By Ecoprog GmbH
Dec. 4, 2014 - More and more countries subsidize renewable energies. This policy will presumably result in the construction of more than 1,000 additional biomass power plants within the next 10 years. In some countries, however, subsidisation has already passed its peak, especially in Europe.
By Ecoprog GmbH
Dec. 4, 2014 – More and more countries subsidize renewable energies. This policy will
presumably result in the construction of more than 1,000 additional biomass
power plants within the next 10 years. In some countries, however,
subsidisation has already passed its peak, especially in Europe.
the world. In late 2013, around 2,800 operational power plants worldwide
were incinerating biomass only or very large shares of this fuel. These
plants had an electricity generation capacity of about 42 GWel.
Additionally, around 350 fossil power plants were co-incinerating biomass.
In 10 years, there will be approximately 4,100 active plants with a capacity
of around 67 GWel. In 2014 alone, approximately 170 new power plants with
electricity generation capacities of around 3.6 GWel will be constructed.
market factor for the development of electricity generation from biomass.
Until early 2014, around 140 countries had introduced policies for such a
subsidisation. Most of them also had schemes for electricity generation from
solid biomass at that time. Vietnam, for instance, introduced a feed-in
tariff for biomass electricity some months ago. Around 40 countries
throughout the world have such compensations. Other countries have different
support schemes. Columbia, for instance, has recently reduced the turnover
tax on biomass electricity and Mexico has facilitated the access to the grid
for this type of electricity.
biomass in the 10 years to come. In late 2013, Europe had around 1,200
active biomass power plants. This number will increase to approximately
1,750 by late 2023. The European market, however, is very fragmented and
preconditions for investments differ significantly in the individual
countries. Whereas more plants than ever are being built in Great Britain
and France, Spain, Latvia and the Czech Republic have reduced or even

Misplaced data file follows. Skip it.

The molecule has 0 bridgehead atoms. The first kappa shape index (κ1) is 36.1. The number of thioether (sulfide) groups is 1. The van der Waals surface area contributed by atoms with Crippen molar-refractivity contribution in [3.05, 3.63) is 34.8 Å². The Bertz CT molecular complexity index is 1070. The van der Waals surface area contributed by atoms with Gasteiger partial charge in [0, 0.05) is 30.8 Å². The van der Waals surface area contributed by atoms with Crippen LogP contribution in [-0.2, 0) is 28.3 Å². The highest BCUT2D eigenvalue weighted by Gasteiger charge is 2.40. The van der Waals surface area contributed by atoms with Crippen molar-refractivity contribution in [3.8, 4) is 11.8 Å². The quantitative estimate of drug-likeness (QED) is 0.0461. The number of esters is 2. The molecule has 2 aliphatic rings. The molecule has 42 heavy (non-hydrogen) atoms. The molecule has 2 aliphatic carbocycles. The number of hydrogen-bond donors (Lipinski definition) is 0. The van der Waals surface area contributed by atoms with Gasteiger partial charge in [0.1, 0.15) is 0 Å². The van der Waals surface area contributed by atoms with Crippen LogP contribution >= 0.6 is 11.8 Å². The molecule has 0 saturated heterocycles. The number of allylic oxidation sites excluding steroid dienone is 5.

stopped their subsidisation systems. Germany still grants, by international
comparison, high subsidies. The system, however, has lost most of its
incentive effects as all favourable locations have been developed for years.
most important markets at present. Asia and South America currently have the
most dynamic markets for biomass power plants. These regions have many yet
undeveloped favourable locations, e.g. in the sugar, rice and wood
industries. Low subsidies are enough to significantly increase the number of
projects in countries such as Indonesia or the Philippines, even though they
will not realise all their development plans in the years to come.
in many cases. Industries having a strong affinity for biomass (such as the
paper or sugar industries) remain the most important clients, with the
energy industry ranking second.
global players. The regional strengths and weaknesses of the individual
technology providers often reflect the respective design of the
subsidisation schemes, for instance when it comes to plant sizes or fuels.
Brazil, for example, has providers focusing on incinerating sugar cane. The
support of small-scale plants in Austria has resulted in a larger number of
plant manufacturers in this segment.
competition. In light of a growing number of saturated markets on their own
continent, pressure to internationalise business is especially strong for
the European plant manufacturers, which have the largest share of the world
market. More and more Chinese suppliers surge onto foreign markets as well.
only analysis based on evaluating the plants existing throughout the world,
and not only on public statistics. You will find further information on the
fifth edition at: www.ecoprog.com.
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